In my haste I almost forgot to inform you guys that Breathin' Stephen has become the first hardluck asthmatic ever to not just participate in but cross the finish line at the Boston Marathon.
Of course I first wrote about Breathin' Stephen on his way to the Boston Marathon in early April. On April 20 Breathin Stephen, formally known as Stephen Gaudet, trekked the 26 mile stretch and completed it in 7.5 hours.
I also wrote about Mike McBride, a chronic oxygen dependent emphysema patient who walks marathons pulling a cart with oxygen tanks (Read a better article about him here).
These two inspirational chronic lungers finished the Marathon together.
On his blog, Breathin' Stephen, Stephen writes: "Mike Mc Bride and I crossed the finish line at the Boston marathon in under the time limit, making us the first registered athletes with documented severe lung disease to do so!"
He added: "I’m grateful for being given an opportunity to take part in this race. It was truly a dream come true and an experience I will never forget. I hope that other people with lung disease, will see by my example, that anything is possible if you try hard enough."
I'll be writing more about this in the coming days. In the meantime, I think this is a worthwhile accomplishment worth cheering about.
To read more about Mike McBride's Boston Marathon accomplishment click here for a great article written at Just Respiratory.
To read more about Breathin Stephen, click here and I will morph you over to his blog.
Breathin' Stephen, the Hardluck Asthmatic, completes Boston Marathon
by Rick Frea Monday, May 04, 200MyAsthmaCentral.com
He did it! On April 20 Breathin' Stephen, our Hardluck asthmatic who did the unimaginable and qualified for the Boston Marathon, trekked the entire 26-mile course in 7.5 hours, and crossed the finish line.
Stephen Gaudet, who's daily FEV1 measures about 37% of normal, is an amazing asthmatic who struggles with dyspnea on a daily basis, and yet he refuses to use that as an excuse to quit. He is an inspiration to all of us asthmatics that we can live normal lives with this disease, and even do the unimaginable.
Amazingly, Stephen was not the lone chronic lunger racing that day, as a good friend of his, Mike McBride, walked right alongside him for most of the race. What makes Mike's story so impressive is that he is an oxygen dependent emphysema patient who has to lug a cart of oxygen tanks behind him (click here to read about Mike and check out a picture of him with his tanks).
Stephen described on his blog, Breathin Stephen, a morning that started out on a chilly 33 degree and foggy day with a forcast of light rain in Hopkinton, Massachusettes. Yet as the morning drew closer to the 9:00 start time, the weather warmed to a pleasant 47.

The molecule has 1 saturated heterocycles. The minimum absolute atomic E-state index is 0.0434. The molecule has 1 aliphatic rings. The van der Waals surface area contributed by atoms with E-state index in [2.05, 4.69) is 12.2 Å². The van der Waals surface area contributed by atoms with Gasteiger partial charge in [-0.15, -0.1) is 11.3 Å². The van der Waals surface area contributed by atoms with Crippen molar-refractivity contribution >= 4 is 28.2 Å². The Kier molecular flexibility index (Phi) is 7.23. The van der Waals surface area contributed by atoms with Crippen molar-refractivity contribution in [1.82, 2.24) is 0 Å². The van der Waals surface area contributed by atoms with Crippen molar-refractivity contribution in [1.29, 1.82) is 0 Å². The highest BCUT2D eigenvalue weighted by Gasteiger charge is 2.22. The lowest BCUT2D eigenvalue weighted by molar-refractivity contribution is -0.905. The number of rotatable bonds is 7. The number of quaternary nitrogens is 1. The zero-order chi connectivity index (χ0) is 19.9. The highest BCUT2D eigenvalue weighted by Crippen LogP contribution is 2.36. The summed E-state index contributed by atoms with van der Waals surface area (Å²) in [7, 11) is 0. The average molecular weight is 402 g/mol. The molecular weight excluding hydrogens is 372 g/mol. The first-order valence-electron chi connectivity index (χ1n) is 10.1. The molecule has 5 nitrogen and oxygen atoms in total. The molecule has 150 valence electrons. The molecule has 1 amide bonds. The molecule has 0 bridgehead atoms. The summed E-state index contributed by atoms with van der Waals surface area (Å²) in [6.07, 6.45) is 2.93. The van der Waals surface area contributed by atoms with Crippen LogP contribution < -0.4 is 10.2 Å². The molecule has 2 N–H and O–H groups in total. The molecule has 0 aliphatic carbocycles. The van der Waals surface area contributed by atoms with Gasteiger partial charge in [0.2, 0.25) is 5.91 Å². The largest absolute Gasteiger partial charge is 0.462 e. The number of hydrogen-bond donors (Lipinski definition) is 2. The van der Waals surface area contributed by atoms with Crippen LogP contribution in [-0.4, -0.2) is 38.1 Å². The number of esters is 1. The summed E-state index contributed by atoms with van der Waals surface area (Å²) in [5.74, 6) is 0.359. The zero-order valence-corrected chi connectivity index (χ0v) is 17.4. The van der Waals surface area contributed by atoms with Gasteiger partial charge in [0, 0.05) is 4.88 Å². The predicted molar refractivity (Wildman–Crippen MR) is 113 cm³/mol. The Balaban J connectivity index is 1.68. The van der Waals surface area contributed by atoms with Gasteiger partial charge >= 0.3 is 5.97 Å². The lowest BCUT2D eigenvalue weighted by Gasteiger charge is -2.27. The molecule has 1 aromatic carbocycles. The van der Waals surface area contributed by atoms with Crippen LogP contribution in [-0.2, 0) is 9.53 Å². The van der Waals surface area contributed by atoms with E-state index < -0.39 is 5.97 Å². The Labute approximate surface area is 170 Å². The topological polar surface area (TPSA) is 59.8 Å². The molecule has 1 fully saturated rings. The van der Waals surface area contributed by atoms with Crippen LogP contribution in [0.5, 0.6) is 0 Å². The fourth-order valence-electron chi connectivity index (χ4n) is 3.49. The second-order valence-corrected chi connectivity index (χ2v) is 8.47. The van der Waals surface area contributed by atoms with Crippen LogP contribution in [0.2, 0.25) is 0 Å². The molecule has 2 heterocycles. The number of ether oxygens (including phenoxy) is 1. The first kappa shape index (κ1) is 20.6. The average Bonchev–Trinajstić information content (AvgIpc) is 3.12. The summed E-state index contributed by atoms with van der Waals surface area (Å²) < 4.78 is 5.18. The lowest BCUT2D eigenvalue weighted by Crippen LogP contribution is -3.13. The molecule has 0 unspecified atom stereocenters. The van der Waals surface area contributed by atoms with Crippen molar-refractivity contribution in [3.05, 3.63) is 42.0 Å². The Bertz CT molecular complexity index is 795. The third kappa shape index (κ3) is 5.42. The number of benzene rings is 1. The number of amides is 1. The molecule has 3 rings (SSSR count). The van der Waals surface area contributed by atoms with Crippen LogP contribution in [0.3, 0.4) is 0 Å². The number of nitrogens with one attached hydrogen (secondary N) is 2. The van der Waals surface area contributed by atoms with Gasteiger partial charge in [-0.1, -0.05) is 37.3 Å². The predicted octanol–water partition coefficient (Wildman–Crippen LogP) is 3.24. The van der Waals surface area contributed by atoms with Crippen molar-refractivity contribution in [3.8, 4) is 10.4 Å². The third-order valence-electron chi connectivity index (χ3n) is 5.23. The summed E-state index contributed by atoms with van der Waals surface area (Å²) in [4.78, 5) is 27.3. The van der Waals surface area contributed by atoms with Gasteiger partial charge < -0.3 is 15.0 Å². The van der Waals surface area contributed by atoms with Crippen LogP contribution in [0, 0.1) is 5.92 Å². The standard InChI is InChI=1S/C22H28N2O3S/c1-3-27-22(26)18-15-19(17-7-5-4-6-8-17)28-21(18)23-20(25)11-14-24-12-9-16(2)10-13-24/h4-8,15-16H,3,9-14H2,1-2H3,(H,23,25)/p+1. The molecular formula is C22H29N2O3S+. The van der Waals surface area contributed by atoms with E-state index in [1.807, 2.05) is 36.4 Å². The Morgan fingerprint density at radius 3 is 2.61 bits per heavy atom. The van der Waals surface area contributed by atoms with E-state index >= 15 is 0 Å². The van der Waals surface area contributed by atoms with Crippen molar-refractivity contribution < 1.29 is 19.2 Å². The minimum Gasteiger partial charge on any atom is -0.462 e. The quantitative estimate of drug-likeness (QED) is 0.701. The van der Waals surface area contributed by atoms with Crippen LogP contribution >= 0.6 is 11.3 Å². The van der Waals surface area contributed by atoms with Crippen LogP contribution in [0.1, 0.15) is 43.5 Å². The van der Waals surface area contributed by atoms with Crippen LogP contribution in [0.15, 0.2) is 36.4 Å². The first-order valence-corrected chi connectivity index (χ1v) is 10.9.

In the moments before the start he and Mike were inundated by the media from all sides. He wrote, "There were tons of Satellite TV trucks and News Vans parked out front. We were interviewed by several News organization... Everyone was waving microphones and cameras in our faces trying to find out what our story was."
At five minutes to nine he, Mike and about 18 other mobility impaired set to start the race ahead of the other marathoners. And everything seemed to go really well until about mile 21 when Stephen's leg muscles started to cramp up.
Yet he did not stop walking.
By mile 23 he encountered another familiar obstacle:
"The city of Boston was finally in site and you could actually see the finish area. It was at this point I knew I would finish the race within the time limit. The problem now was that weather had gone from a pleasant 53 degrees to about 40 degrees in a matter of moments. In addition, the wind was picking up ,making it feel even colder. For the last 3 miles, I thought I was going to freeze to death. To make things worse, the constant headwind was aggravating my lungs, making me wheeze. By mile 25 , I was definitely feeling like I had done a marathon."
Yet he did not stop walking.
"As we entered the final 1/4 mile stretch to the finish line," he continued, "it was starting to get dark outside and I could tell that we were probably going to be the last 2 people to finish the race. But, believe it or not, even at this late hour, there were huge crowds of people lining the streets that waited to see us finish.
"Then in the last 100 yards or so, my emotions hit me like a tons of bricks. It finally dawned on me of what I had just accomplished. In the span of just 3 years, I had gone from an old out-of -shape COPDer who could barely walk a city block, and who was basically written off by the medical establishment, to achieving what many people said was silly, crazy and impossible. I was about to finish the Boston marathon!
"As I set foot on the finish mat, I couldn't control it any longer..... and the tears just gushed out. (I hope no one saw.) I did it ! Me.....I did it !"
Later, he said, "I knew this would be an important race for me, but I had no idea just how big a deal this would turn out to be. The media response to my ( our ) participation in this race, has been overwhelming to say say the least
On his blog he summed the experience up best: "I'm grateful for being given an opportunity to take part in this race. It was truly a dream come true and an experience I will never forget. I hope that other people with lung disease will see by my example, that anything is possible if you try hard enough."
I added the bold for emphasis. After writing this post, I'm going to have a hard time accepting from any asthmatic the words "I can't." If Breathin' Stephen, the Hardluck asthmatic, can trek 26 miles in 7.5 hours despite the obstacles he faces, any asthmatic can do it.
(To read more of Stephen's experience and check out pictures click here).